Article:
The boards would monitor competitiveness trends in the individual Member States, especially factors that can affect prices and quality content of goods and services relative to global competitors in the short term. The remit of the boards would be ‘wage dynamics as well as non-wage factors and productivity drivers and dynamic considerations related to investment, innovation and the attractiveness of the economy to businesses’. The boards would analyse and assess relevant measures and formulate policy recommendations, taking account of national specificities and established practices. The boards would also provide relevant information to underpin wage-setting processes at national level. In compliance with Article 28 of the Charter of Fundamental Rights of the European Union, collective bargaining and collective agreement rights would not be affected.


The boards would enjoy structural and functional independence vis-à-vis Member State authorities. They should consult with relevant stakeholders (e.g. national actors or groups of actors, including social partners, who participate in the economic and social dialogue of the Member State on a regular basis) but should not convey only or mainly the opinions and the interests of a particular group of stakeholders.


The boards should draw up annual reports. To ensure that the euro area and Union objectives are taken into account, the Commission intends to coordinate the work of the boards, with consultation taking place between both sides while the reports are being drawn up and during fact-finding missions to the Member States. The reports would also inform Commission analyses in relation to the European Semester and the Macroeconomic Imbalances Procedure.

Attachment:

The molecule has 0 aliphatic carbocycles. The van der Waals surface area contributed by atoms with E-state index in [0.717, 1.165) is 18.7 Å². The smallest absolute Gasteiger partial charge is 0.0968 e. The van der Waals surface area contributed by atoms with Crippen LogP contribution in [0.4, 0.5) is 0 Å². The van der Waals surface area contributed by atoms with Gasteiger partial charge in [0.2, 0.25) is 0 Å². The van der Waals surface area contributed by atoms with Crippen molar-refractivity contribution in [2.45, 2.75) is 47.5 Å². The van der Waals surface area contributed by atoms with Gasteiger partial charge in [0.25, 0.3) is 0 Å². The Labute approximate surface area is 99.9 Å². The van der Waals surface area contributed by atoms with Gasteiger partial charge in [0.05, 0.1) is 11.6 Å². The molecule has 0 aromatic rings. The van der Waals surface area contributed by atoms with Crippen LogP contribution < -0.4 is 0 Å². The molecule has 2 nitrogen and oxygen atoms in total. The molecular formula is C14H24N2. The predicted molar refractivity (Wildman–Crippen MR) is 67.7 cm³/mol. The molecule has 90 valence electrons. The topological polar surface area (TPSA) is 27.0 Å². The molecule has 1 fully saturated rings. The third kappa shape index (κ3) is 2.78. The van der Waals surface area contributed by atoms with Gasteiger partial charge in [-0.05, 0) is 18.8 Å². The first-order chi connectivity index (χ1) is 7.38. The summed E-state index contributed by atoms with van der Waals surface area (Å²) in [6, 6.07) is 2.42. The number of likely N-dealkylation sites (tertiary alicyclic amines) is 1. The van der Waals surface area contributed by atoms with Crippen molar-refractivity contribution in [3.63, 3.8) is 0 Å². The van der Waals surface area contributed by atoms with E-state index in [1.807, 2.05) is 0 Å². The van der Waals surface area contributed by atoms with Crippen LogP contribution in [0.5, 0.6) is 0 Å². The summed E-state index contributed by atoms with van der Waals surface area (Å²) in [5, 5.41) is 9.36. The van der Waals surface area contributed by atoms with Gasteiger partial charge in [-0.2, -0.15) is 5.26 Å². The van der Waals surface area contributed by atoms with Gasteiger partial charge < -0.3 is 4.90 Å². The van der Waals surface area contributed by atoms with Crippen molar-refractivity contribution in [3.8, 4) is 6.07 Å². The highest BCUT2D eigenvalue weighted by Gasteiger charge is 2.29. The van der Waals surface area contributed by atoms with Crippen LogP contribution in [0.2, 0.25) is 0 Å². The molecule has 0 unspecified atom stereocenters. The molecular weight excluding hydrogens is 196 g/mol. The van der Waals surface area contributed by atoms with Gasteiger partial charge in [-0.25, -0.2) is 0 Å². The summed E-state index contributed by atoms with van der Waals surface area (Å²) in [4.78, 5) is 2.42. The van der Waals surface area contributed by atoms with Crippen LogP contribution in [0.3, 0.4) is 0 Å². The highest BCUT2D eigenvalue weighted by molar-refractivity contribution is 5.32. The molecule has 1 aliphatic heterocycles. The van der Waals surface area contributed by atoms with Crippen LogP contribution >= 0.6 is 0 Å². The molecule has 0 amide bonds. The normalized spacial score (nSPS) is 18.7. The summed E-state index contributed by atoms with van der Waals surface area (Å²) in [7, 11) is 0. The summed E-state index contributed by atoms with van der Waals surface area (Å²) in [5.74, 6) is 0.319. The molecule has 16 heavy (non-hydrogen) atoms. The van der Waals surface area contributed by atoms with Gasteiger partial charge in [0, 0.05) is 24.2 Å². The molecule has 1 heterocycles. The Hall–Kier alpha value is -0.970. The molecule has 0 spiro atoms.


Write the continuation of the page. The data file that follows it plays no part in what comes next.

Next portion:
3.   General comments


The EESC shares the European Commission’s conviction that EMU needs to be improved and deepened; it has pointed this out and made specific proposals in many of its opinions. The Committee also commends the positive steps taken by the Commission, and shares its view that closer coordination of national economic policies is absolutely essential in order to remove existing imbalances and make it less likely that imbalances will occur in future. A significant part of the value added of these national boards could be their linking into a euro area network of other such boards which would strengthen the European focus of policy debate between the Member States and the Commission.


However, this problem is not being adequately addressed by current policies: better instruments are needed to manage macroeconomic imbalances. The EESC therefore very much welcomes the Commission’s recognition at last that there should be more focus on Member States’ performance in relation to employment and social objectives and that ‘ownership’ of reform efforts should be strengthened. The Commission is also right in calling for more involvement of the social partners in drawing up the National Reform Programmes and for the national social partners to be included, through the Commission representations, in the European Semester process at national level. National boards, established with the full involvement of all the stakeholders could become a useful mirror to reflect the economic and social impact of current and prospective policy actions.


For the Member States having embarked on a single monetary policy (single currency, one interest rate) with little likelihood that it will in the medium term or ever become a full economic, social and fiscal union as in a fully federal union, the correction of imbalances by adapting the nominal exchange rate is not an option anymore. Until now, efforts to boost competitiveness in the euro area have been limited essentially to a narrowly defined objective, namely improving export performance and the current accounts, often by cutting costs which can be self-defeating. Current policy has been unable to eliminate the imbalances and the adverse consequences of the crisis. On the contrary, in some cases measures have actually reinforced them (1) by too much emphasis on the purely supply-side policy of austerity, which subdued demand, further increasing unemployment, public deficits and social inequality. As the emergence of imbalances might result in harsh realities if they are not addressed in a timely manner, new policy instruments are needed to avoid the whole burden of adaptation being carried only by wages and labour markets.